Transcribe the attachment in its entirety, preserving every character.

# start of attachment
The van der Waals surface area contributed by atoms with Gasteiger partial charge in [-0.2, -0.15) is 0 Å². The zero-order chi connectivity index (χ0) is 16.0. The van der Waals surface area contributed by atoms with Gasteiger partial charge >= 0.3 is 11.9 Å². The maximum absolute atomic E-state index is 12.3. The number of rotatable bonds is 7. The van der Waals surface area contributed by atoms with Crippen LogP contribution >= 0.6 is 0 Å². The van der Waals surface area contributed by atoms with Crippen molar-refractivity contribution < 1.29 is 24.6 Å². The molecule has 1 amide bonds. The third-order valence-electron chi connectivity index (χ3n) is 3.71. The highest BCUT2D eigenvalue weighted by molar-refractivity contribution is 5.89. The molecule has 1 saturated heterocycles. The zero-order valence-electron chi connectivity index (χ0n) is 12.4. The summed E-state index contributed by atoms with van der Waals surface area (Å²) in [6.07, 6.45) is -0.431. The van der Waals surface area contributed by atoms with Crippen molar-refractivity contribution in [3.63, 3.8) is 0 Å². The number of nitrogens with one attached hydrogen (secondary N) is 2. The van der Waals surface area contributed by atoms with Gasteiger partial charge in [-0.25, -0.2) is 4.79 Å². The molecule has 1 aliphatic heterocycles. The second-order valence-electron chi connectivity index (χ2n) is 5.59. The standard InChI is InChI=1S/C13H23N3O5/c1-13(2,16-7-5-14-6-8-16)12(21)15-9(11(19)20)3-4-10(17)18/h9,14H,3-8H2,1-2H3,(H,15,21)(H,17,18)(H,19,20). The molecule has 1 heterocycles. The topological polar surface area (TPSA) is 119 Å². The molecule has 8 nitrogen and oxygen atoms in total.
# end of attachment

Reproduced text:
The van der Waals surface area contributed by atoms with Gasteiger partial charge in [-0.2, -0.15) is 0 Å². The zero-order chi connectivity index (χ0) is 16.0. The van der Waals surface area contributed by atoms with Gasteiger partial charge >= 0.3 is 11.9 Å². The maximum absolute atomic E-state index is 12.3. The number of rotatable bonds is 7. The van der Waals surface area contributed by atoms with Crippen LogP contribution >= 0.6 is 0 Å². The van der Waals surface area contributed by atoms with Crippen molar-refractivity contribution < 1.29 is 24.6 Å². The molecule has 1 amide bonds. The third-order valence-electron chi connectivity index (χ3n) is 3.71. The highest BCUT2D eigenvalue weighted by molar-refractivity contribution is 5.89. The molecule has 1 saturated heterocycles. The zero-order valence-electron chi connectivity index (χ0n) is 12.4. The summed E-state index contributed by atoms with van der Waals surface area (Å²) in [6.07, 6.45) is -0.431. The van der Waals surface area contributed by atoms with Crippen molar-refractivity contribution in [3.63, 3.8) is 0 Å². The number of nitrogens with one attached hydrogen (secondary N) is 2. The van der Waals surface area contributed by atoms with Gasteiger partial charge in [-0.25, -0.2) is 4.79 Å². The molecule has 1 aliphatic heterocycles. The second-order valence-electron chi connectivity index (χ2n) is 5.59. The standard InChI is InChI=1S/C13H23N3O5/c1-13(2,16-7-5-14-6-8-16)12(21)15-9(11(19)20)3-4-10(17)18/h9,14H,3-8H2,1-2H3,(H,15,21)(H,17,18)(H,19,20). The molecule has 1 heterocycles. The topological polar surface area (TPSA) is 119 Å². The molecule has 8 nitrogen and oxygen atoms in total.